Many years ago, Prince Charming and I frequented a little tavern named “The Village”.  It was a plain-Jane bar with plenty of cold beer and fried food.  At lunchtime, you could find lots of folks there for sandwiches and tea, and late at night, you would find stumbling drunks trying to dance and show off their pipes with karaoke.  The hubs and I were typically Happy Hour clientele popping in for a half price drink or two before heading home after work. 

No matter what day of the week I went there, inevitably there were some of the same familiar faces.  The owner “knighted” these guys as “Idiots” and even had some tee shirts made for the select few losers. (Get it?  Village Idiot…)  Remarkably, the “Villagers” (including the Idiots) formed a tight little family.  I’ve seen it happen time and time again whenever one was diagnosed with cancer or other illness, money was donated and meals were provided.  Bedside vigils were sat.  Hands were held and tears were dried.  All for a bar pal. 

Time passes as time will do.  We moved to the other side of town and started a family so I rarely see any of the old Villagers anymore.  In fact, they haven’t really crossed my mind  until a few weeks ago when Baby came to stay with us.  And then a really remarkable thing happened.  A whole community of friends and family rallied around this child and his young parents.  I was reminded of the old African Proverb “It takes a village to raise a child”. 

By the time Baby and I arrived home, my friend Bebe (the baby’s grandmother), her daughter Jo, her son-in-law Z (the baby’s parents) and family friend Roxanne were already here with bassinet, piles of baby clothes, new bottles and a boatload of diapers.  Within a couple of hours, the rest of my family was home and pizza was delivered.  And so the chaos began!

The DSS “Alternate Universe  Caregiver Plan” specifically stated that the baby had to be in either mine or my husband’s custody 24/7 and that Jo could not spend the night.  Other than that, scheduling “supervised visitation” was our prerogative.  John and I had decided that the most important thing for us to do was to create an atmosphere where mother and father could bond with their child with as little upset to our own kids as possible.  Oh, and pray for the situation to resolve quickly.  Really quickly.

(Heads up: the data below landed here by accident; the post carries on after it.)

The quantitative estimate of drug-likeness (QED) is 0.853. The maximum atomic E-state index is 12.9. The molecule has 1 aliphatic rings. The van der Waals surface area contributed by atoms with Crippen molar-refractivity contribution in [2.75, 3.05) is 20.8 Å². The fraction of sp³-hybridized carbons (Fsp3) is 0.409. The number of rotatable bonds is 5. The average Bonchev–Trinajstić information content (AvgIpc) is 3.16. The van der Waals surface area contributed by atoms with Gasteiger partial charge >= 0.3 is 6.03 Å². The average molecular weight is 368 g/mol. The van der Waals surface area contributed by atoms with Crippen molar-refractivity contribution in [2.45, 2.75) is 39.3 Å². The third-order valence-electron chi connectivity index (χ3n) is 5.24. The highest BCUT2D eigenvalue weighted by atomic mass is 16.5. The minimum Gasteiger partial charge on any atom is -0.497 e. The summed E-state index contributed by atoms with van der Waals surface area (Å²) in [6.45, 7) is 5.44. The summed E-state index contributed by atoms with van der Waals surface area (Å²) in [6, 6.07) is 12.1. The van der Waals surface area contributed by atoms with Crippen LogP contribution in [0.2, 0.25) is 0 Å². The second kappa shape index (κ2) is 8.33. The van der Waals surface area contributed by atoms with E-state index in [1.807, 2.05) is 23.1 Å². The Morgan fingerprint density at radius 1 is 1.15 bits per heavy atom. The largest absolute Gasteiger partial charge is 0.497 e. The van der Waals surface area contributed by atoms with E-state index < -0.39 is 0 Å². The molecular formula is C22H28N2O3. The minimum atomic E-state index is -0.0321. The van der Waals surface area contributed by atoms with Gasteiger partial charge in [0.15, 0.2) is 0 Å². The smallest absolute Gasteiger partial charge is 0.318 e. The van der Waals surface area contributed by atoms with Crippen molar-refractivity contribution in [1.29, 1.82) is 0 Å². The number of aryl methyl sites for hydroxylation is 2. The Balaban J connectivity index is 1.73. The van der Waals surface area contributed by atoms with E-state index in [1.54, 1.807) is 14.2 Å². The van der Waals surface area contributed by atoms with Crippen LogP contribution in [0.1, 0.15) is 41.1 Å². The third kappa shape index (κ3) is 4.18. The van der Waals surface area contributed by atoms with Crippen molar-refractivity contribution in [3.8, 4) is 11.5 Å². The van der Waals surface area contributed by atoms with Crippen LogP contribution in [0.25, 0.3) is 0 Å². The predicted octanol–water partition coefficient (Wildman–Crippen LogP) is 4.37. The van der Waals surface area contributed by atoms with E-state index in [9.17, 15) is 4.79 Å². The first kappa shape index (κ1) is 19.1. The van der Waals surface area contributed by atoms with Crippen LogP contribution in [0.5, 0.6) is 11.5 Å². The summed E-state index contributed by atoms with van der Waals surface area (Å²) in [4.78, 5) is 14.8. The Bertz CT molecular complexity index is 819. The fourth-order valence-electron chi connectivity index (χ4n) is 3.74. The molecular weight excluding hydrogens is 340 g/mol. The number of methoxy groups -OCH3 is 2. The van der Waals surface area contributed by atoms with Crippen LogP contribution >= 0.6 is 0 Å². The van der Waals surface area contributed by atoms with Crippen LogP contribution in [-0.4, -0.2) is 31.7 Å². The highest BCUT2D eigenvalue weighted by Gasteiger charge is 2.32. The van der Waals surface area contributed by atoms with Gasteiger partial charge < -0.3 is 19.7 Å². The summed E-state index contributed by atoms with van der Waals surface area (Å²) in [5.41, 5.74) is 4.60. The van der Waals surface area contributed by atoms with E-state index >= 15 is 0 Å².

I have known Roxanne for many years because we worked together and met Bebe through her.  Actually, they came to a Bible study that I led several years ago.  Not everyone who came remained friends, but there are a few of us who really bonded.  Bonded as in sitting on the back porch discussing the troubles of the world and giving total acceptance to each other bonding.  Which is how I got here.  Within moments (literally) of the decision to place the baby (and pretty much his parents) at our home, my phone began buzzing incessantly with the other members of our back porch clan offering to help. 

Nay. 

“Offering” is too mild a word.  As May said on day one, “You are not doing this alone.”  These friends showed up at my home everyday and did everything that needed doing.  For days – weeks – on end.

Ames picked up SJ every morning and delivered her to school.  May picked her up from school and did something fun every afternoon before delivering her home.  (She’s spoiled rotten now, by the way.)  Mitch came over with a case of toilet paper, paper towels, paper plates, paper everything.  And then in their free time, each of them (and others) cooked dinner and brought it over EVERY NIGHT.  And then cleaned the kitchen.  Roxanne came in every evening and took over Ava’s last bottle and got her ready for bed.  Bebe came and stayed over on weekends and her days off to do night duty.  And Jo came each morning to spend the day – sometimes 12 or 16 hours of the day – with her baby. 

One night as there were a dozen people jockeying for food around my kitchen, Roxanne and I joked about our little “commune”.  We are a far cry from “Charlie Manson’s Family” with the LSD and swastikas carved in our foreheads.  But today, I can say with certainty that they ARE, in fact, my family.